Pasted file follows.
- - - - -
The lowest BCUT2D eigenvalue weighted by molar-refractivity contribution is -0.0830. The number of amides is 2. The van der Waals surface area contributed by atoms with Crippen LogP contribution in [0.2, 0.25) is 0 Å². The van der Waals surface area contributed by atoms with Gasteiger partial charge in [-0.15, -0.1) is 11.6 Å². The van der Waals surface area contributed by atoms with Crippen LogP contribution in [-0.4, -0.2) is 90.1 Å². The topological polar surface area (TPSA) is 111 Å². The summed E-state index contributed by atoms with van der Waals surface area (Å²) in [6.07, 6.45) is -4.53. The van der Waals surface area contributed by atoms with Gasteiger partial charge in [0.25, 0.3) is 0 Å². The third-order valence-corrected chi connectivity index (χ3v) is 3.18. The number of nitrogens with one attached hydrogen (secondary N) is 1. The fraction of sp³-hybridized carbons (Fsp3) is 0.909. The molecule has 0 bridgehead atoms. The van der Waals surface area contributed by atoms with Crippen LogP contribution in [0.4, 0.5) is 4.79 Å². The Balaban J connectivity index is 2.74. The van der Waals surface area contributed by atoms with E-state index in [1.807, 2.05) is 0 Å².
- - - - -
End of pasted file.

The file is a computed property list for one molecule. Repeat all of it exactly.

The lowest BCUT2D eigenvalue weighted by molar-refractivity contribution is -0.0830. The number of amides is 2. The van der Waals surface area contributed by atoms with Crippen LogP contribution in [0.2, 0.25) is 0 Å². The van der Waals surface area contributed by atoms with Gasteiger partial charge in [-0.15, -0.1) is 11.6 Å². The van der Waals surface area contributed by atoms with Crippen LogP contribution in [-0.4, -0.2) is 90.1 Å². The topological polar surface area (TPSA) is 111 Å². The summed E-state index contributed by atoms with van der Waals surface area (Å²) in [6.07, 6.45) is -4.53. The van der Waals surface area contributed by atoms with Gasteiger partial charge in [0.25, 0.3) is 0 Å². The third-order valence-corrected chi connectivity index (χ3v) is 3.18. The number of nitrogens with one attached hydrogen (secondary N) is 1. The fraction of sp³-hybridized carbons (Fsp3) is 0.909. The molecule has 0 bridgehead atoms. The van der Waals surface area contributed by atoms with Crippen LogP contribution in [0.4, 0.5) is 4.79 Å². The Balaban J connectivity index is 2.74. The van der Waals surface area contributed by atoms with E-state index in [1.807, 2.05) is 0 Å².